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Modals and Possibility: May, Might, Could, Must


Ray and June are talking at work.

Ray: Hey, did you see the boss looked in a really bad mood as he came in today. I wonder what that’s all about?

June: Strange, he looked happy yesterday.

Ray: Well, it may just be he had a row with his wife this morning.

June: It might. But he may have had an accident on the way in.

Ray: Yeah or he could have found out about you Skyping instead of working. Haha.

June: I hope not. Now look, Rita is going into his office and she doesn’t look happy. It must be something to do with her.

Ray: Yeah you’re probably right. Hmm, I wonder what that is. Well, we better get back to work anyway before he sees us gossiping.

June: Yeah. See you later.

Grammar Notes

Point 1: We can use modals to indicate how sure we are about something.
  1. That flashing light may mean there is an accident ahead. (Possible but not sure)
  2. He has blood all over him, so he must be the one who did it. (Probable or strong possibility)
Point 2: Strength of possibility.
  1. May/Might                      Slight possibility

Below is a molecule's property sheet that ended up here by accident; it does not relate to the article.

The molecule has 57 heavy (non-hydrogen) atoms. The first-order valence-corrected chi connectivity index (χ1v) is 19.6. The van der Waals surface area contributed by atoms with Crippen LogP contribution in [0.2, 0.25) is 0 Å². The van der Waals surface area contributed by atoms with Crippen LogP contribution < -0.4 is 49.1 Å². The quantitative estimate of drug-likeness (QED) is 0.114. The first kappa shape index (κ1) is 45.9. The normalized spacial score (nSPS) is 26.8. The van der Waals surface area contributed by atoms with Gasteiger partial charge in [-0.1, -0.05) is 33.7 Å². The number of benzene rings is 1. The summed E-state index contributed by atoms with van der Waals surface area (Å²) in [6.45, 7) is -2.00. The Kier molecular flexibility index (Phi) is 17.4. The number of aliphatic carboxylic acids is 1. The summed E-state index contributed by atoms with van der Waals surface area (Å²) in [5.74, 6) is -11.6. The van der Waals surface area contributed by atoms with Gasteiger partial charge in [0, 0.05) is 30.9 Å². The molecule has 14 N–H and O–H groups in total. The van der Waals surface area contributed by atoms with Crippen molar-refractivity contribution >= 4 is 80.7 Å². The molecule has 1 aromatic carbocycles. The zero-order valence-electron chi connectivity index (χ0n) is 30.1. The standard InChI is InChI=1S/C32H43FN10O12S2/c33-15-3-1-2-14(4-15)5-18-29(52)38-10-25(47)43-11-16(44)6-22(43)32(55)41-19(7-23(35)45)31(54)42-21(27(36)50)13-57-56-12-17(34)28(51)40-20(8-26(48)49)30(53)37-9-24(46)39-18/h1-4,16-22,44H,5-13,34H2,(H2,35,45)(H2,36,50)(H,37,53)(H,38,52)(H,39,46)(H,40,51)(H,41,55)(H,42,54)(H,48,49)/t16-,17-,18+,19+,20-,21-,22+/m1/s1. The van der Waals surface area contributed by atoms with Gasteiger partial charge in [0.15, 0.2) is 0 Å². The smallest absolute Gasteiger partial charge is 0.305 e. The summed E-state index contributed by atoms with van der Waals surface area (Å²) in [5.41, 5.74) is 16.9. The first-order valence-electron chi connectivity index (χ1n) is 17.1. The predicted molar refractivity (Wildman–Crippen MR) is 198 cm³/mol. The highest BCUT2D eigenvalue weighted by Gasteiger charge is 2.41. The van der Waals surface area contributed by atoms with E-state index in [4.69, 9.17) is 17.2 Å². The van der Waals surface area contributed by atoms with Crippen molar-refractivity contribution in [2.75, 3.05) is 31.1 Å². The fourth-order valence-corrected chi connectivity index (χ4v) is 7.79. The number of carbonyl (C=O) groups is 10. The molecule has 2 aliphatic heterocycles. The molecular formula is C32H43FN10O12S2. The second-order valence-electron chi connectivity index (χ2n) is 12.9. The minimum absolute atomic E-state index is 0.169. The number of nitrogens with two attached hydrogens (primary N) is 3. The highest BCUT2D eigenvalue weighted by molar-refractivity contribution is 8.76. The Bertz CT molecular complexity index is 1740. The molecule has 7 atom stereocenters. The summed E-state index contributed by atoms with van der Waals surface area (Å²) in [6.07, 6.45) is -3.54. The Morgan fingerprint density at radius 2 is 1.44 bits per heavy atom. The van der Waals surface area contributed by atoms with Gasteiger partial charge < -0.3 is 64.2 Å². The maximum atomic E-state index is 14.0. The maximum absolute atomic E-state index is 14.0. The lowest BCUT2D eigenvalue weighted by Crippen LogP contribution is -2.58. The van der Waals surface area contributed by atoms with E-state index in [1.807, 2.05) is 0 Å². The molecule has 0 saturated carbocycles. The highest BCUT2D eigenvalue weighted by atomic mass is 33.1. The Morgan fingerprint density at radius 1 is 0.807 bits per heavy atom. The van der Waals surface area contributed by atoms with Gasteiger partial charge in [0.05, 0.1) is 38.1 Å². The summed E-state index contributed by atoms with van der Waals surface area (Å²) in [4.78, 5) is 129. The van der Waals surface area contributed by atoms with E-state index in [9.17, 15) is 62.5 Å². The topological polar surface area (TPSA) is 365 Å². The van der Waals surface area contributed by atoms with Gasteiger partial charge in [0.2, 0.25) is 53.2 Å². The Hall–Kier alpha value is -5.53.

2. Could
  3. Must                               Strong possibility or probability.
Point 3: If a verb follows a modal verb, it will always be in the base form (V1).
  1. He might go next year ( not: may goes)
  2. She must be happy. (not: she must is happy)
Point 4: Explanation
  1. It may mean he is angry.
  2. It must be the way to the hospital.
Answer these questions about the interview.

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Vocabulary Challenge

Complete the sentences with the words below.
left • tea • lost
called • tired
  1. You worked all day. You must be .
  2. Bob is not here. He might have gotten .
  3. I can't find my wallet. I may have it at home.
  4. Instead of coffee you could have had .
  5. She not at work today. She may have in sick.